It has been quite some time since I last posted on here. Over the past several months, life has been rather hectic. And that is wonderful in that it reminds me that I have a life and this is just a for fun and for learning choice of mine. But now that things are settling down and falling into a grove, I am happy to start getting back into it.
I am still going to try to focus more on general stances that I, as a statist, hold of common issues, but I will also start to dip into more current events and my take on them. Later this week I will hit the Gulf Oil spill, even though now it is mostly hind sight. I have spent the last few weeks listening to my daily routine of talk show hosts to get a feel of where the left and right stand in our current political environment and can feel the rising tension and frustration and flat out anger.
I use to, and partially still do, believe that Blogs are not good for debating and evolving ideas and philosophies. This all one does is post their personal views, then they can shut out and block any posts that they don't agree with. In that respect, I've always supported forums and discussion boards as a better means to debate, challenge, and defend ideas. I've also, since about 20 minutes of signing up for my first forum, known that trolls like to bash and smash all opposing ideas. Trolls have always been easy to deal with, all you have to get them to do is talk about their own ideas and you'll find a blank slate full of illogical anger. But now, I'm finding more and more and something that I like to call "Attack Trolls." I'm sure other bloggers have given them names and whatnot, but I have not heard of them yet, so I'll go ahead and name them myself. What they do is focus on attacking other people's ideas and not defend their own. They like to turn the debate on to a total offence with simple, non-threatening questions like, "well, how do you believe this should be fixed?" then attack you stance without ever defending their own. For any real debate, BOTH sides need to be attacked and defended. It cannot just be one side doing all the attacking and the other side doing all the defending. I truly hope this is nothing more then political tension bringing out desperation in people in an attempt to get their side to win, however I do fear that this is may be an overall shift in the way people view, discuss, and debate politics. If that is what political debate is turning into, then God help us all. I now see that blogs are a great way to summarize and post you ideas, beliefs, and personal philosophies, while forums are better for challenging, growing, and improving your beliefs.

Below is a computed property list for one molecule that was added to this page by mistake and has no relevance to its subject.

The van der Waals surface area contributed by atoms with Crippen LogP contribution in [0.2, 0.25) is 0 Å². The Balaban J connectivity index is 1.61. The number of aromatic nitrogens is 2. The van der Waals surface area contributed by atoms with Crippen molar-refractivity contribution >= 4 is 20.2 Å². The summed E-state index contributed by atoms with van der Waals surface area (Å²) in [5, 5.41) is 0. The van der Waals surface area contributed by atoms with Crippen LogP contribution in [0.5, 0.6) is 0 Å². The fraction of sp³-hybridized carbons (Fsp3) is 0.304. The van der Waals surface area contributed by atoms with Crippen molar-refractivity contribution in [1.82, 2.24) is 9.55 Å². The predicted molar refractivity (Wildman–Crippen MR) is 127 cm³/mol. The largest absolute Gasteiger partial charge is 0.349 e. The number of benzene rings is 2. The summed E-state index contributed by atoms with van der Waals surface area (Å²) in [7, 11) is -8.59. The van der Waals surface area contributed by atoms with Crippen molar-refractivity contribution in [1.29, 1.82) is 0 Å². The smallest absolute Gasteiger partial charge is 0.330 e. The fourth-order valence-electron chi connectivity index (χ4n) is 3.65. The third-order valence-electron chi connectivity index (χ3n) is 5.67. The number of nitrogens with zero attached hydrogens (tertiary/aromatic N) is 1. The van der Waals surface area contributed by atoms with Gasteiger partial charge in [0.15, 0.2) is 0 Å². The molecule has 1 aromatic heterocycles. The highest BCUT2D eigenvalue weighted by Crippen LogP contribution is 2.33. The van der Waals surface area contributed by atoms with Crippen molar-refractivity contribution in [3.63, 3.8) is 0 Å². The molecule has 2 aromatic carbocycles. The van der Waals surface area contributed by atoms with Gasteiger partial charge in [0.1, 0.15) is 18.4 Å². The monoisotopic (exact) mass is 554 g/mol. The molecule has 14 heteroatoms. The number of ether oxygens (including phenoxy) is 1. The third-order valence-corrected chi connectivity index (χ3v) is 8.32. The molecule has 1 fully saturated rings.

Now, as I said, both sides need to be able to be attacked and be defended, and so just because one's ideas are attacked does not mean that the attacker is a troll, that would be rather pathetic and whiny if people acted like that. This type of trolling is not a simple, single action that can be pointed out and quoted, but it is more of a habit and a pattern of actions, much like having a liberal view on policy X does not make one a liberal, nor having a conservative view on policy Y makes one a conservative.